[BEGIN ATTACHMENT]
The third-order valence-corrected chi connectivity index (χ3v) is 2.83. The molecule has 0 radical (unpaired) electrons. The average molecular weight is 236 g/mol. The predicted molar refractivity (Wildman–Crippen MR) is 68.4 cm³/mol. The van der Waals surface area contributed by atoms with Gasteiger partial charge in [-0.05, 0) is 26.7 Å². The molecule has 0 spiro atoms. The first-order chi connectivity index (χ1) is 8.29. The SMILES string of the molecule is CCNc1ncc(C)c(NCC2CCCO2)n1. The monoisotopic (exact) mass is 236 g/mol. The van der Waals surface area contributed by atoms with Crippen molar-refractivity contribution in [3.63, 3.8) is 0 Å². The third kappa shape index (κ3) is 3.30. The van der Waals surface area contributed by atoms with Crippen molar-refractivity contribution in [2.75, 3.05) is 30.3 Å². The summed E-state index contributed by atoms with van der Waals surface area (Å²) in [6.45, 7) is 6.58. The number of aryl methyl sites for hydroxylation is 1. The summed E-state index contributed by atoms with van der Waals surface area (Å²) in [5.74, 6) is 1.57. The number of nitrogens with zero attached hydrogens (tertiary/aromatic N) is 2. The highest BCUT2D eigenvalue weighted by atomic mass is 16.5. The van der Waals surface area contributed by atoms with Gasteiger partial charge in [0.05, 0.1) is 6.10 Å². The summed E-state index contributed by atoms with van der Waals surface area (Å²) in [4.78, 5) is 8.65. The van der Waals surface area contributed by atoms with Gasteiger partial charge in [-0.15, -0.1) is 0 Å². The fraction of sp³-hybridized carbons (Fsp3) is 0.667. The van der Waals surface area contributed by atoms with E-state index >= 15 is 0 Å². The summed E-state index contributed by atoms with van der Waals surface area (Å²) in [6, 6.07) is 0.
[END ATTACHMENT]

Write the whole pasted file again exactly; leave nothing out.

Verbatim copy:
The third-order valence-corrected chi connectivity index (χ3v) is 2.83. The molecule has 0 radical (unpaired) electrons. The average molecular weight is 236 g/mol. The predicted molar refractivity (Wildman–Crippen MR) is 68.4 cm³/mol. The van der Waals surface area contributed by atoms with Gasteiger partial charge in [-0.05, 0) is 26.7 Å². The molecule has 0 spiro atoms. The first-order chi connectivity index (χ1) is 8.29. The SMILES string of the molecule is CCNc1ncc(C)c(NCC2CCCO2)n1. The monoisotopic (exact) mass is 236 g/mol. The van der Waals surface area contributed by atoms with Crippen molar-refractivity contribution in [3.63, 3.8) is 0 Å². The third kappa shape index (κ3) is 3.30. The van der Waals surface area contributed by atoms with Crippen molar-refractivity contribution in [2.75, 3.05) is 30.3 Å². The summed E-state index contributed by atoms with van der Waals surface area (Å²) in [6.45, 7) is 6.58. The number of aryl methyl sites for hydroxylation is 1. The summed E-state index contributed by atoms with van der Waals surface area (Å²) in [5.74, 6) is 1.57. The number of nitrogens with zero attached hydrogens (tertiary/aromatic N) is 2. The highest BCUT2D eigenvalue weighted by atomic mass is 16.5. The van der Waals surface area contributed by atoms with Gasteiger partial charge in [0.05, 0.1) is 6.10 Å². The summed E-state index contributed by atoms with van der Waals surface area (Å²) in [4.78, 5) is 8.65. The van der Waals surface area contributed by atoms with Gasteiger partial charge in [-0.15, -0.1) is 0 Å². The fraction of sp³-hybridized carbons (Fsp3) is 0.667. The van der Waals surface area contributed by atoms with E-state index >= 15 is 0 Å². The summed E-state index contributed by atoms with van der Waals surface area (Å²) in [6, 6.07) is 0.